You ve now mastered the basics. You can write XAML and can compile, deploy, and run the resulting application. Unfortunately, the applications you ve learned to write so far are pretty boring. Chapter 3 dives into XAML in depth and shows you how to use a wide variety of UI objects provided by the Longhorn platform. Later chapters show you a number of the other new technologies that you can also use in your applications.
As you ve seen in Chapter 2, Longhorn platform applications typically consist of an
object and a set of
The Application object is a singleton and persists throughout the lifetime of the application. It allows your application logic to handle top-level events and share code and state among pages. The Application object also determines whether the application is a single window application or a navigation application.
You typically write each user interface page using a
You can also consider a XAML page to be a description of an object model. When the runtime creates the page, it instantiates each of the elements and nodes described in the XAML document and creates an equivalent object model in memory. You can manipulate this object model programmatically ” for example, you can add and remove elements and nodes to cause the page to render and behave differently.
Fundamentally, a XAML page describes the classes that the runtime should create, the property values and event handlers for the instances of the classes, and an object model hierarchy ”that is, which instance is the parent of another instance.
All XAML documents are well-formed XML documents that use a defined set of element names. Therefore, all rules regarding the formation of well-
Each XAML page contains one or more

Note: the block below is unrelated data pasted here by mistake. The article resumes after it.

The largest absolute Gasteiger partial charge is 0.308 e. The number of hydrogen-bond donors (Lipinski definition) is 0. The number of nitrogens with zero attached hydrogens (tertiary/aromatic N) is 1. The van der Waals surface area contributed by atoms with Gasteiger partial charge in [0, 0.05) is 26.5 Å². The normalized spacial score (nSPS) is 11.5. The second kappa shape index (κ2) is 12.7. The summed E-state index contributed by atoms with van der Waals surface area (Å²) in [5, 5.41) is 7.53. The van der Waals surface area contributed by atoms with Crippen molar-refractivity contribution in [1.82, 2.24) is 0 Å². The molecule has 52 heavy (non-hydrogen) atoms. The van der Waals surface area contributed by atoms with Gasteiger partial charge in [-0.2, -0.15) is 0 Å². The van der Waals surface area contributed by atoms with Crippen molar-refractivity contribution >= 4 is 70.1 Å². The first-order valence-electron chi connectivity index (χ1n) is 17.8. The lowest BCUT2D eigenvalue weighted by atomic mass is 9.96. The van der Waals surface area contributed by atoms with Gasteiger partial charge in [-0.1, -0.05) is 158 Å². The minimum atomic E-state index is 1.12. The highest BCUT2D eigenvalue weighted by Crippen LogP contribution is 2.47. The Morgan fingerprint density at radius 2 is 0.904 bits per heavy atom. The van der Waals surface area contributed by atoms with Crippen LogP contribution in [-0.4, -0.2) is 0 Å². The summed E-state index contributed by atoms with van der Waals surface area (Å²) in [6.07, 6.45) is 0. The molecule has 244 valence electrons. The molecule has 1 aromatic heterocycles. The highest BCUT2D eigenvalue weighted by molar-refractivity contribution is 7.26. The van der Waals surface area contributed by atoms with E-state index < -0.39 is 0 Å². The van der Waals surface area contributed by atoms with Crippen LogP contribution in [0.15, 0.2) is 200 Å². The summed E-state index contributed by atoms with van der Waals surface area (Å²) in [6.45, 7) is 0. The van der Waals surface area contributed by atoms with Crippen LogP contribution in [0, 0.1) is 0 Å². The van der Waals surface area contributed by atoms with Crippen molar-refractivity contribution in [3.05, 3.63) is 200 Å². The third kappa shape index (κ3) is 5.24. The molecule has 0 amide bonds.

that control the layout and behavior of the page. You arrange these elements hierarchically in a tree. Every element has only one parent. Elements can
Each element name corresponds to the
<Cell><TextBox Height="50">Nissan 350Z</TextBox></Cell>
<Cell><TextBox Height="50">Porsche Boxster</TextBox></Cell>
This XAML document creates an object hierarchy as shown in Figure 3-1 and the display shown in Figure 3-2.
Figure 3-1: An example XAML page object model
Figure 3-2: The display from the previous XAML
You can access much of the functionality of such objects using only markup. Using only markup, you can do any of the following:
Describe a hierarchical set of objects that the runtime will instantiate
Set object properties to values known statically
Set object properties to values retrieved from a data source
Cause changed property values to be stored back into the data source
Repeatedly change a property s value over time
Bind an event handler to an object s event
However, although you can create some amazing
Every XAML element derives from System.Windows.UIElement or System.Windows.ContentElement , and therefore all elements possess a number of common features. Elements can be grouped in the following four basic categories:
Controls derive from System.Windows.Control and handle user interaction.
Panels are specialized controls that derive from System.Windows.Panel and handle page layout and act as containers for elements.
Text formatting elements derive from System.Windows.TextElement and handle text formatting and document structure.